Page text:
As the open source concept has developed it has come to be reflected in our politics.
- In 1999, fans of Bill Bradley set up a webring for him, linking their sites. A Bush campaign lawyer told the Federal Elections Commission that, if the Bradley campaign communicated with any site in the ring, the work of that ring should be a campaign expense counting against legal caps. (This was not entirely illogical. Bush was badly hurt by a GWbush.org slam site run by Zack Exley, now a campaign consultant.) The Bradley people backed off.
- In 2003 Howard Dean's people hired two bloggers, Markos Moulitsas and Jerome Armstrong. The two proposed Dean dump his blog for a Community Network System, which could scale the campaign's intimacy as it grew. Dean rejected the idea, but the two men took their own advice. Their Dailykos.com and Mydd.com are now among the most powerful liberal communities in cyberspace.
- This year an Obama volunteer named Joe Anthony built a Myspace page for Obama which collected 160,000 names. When the campaign decided to take control of the page, Anthony demanded $39,000 for his time. The campaign got control of the page from MySpace and gave Anthony nothing.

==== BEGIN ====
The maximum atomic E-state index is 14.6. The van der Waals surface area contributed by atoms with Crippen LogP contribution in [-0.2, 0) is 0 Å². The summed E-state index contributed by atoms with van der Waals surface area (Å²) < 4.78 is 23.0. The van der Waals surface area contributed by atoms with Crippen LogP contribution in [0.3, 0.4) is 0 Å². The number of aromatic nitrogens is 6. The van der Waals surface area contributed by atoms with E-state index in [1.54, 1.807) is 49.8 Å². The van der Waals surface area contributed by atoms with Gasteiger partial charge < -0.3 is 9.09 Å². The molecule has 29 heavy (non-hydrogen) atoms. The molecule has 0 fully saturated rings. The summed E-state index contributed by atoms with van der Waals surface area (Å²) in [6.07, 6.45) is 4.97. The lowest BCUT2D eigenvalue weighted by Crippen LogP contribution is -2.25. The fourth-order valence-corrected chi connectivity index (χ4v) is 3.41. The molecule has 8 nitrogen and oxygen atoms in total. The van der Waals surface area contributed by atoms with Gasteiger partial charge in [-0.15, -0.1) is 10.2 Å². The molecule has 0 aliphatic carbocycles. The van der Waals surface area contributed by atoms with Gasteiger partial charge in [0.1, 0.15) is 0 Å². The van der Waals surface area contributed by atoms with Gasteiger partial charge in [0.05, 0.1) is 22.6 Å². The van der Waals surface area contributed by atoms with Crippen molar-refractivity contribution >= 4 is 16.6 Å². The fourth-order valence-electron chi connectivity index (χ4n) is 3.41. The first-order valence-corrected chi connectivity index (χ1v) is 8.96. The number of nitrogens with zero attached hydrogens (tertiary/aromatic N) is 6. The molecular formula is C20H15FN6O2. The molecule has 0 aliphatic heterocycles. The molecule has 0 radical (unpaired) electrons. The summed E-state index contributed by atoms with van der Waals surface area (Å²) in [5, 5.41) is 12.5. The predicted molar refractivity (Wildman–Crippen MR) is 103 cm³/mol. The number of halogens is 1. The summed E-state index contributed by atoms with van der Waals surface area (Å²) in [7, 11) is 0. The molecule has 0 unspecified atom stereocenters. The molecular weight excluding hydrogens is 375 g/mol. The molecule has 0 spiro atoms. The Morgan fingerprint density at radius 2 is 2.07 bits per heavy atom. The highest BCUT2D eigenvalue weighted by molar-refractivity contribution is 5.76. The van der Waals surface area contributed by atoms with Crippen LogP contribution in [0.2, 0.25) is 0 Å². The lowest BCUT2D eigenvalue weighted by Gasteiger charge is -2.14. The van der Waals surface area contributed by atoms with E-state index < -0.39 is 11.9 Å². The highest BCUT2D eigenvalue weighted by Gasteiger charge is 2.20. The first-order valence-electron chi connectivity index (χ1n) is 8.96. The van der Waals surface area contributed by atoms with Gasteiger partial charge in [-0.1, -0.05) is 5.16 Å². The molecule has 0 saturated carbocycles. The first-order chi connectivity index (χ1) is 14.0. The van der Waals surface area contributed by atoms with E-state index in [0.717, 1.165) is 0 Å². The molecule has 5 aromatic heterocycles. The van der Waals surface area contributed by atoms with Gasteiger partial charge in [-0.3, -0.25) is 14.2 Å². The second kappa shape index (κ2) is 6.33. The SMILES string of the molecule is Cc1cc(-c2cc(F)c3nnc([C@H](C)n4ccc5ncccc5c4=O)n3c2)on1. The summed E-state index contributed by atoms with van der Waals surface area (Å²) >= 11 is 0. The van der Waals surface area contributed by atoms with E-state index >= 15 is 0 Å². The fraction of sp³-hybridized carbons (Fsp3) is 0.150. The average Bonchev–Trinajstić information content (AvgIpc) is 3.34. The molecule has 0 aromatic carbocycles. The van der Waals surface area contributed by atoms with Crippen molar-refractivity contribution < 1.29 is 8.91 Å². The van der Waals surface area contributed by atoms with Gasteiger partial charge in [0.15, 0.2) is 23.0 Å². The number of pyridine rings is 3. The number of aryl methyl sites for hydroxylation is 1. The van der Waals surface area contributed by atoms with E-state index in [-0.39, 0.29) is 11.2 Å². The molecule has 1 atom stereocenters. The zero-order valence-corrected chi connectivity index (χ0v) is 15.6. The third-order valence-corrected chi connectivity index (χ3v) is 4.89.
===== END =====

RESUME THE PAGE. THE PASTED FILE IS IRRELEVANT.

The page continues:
Chris Bowers of MyDD says it is high time such work was compensated, given the hundreds of millions going to TV consultants.
Questions of credit and payment have bedevilled open source all through this period. I've described the results as the open source incline. If you want a bottom-up response, in the form of code contributions, you're pushed toward the GPL license.
Campaigns can learn from the open source incline. All political campaigns have both open source and proprietary elements, but on Election Day it's the bigger community which wins. If you want grassroots, nurture them in the way they want to be nurtured.
A $39,000 check in the context of a $100 million campaign isn't much to pay for a 160,000 member community. Seizing control of that community does not guarantee its loyalty, or maintain its value to you.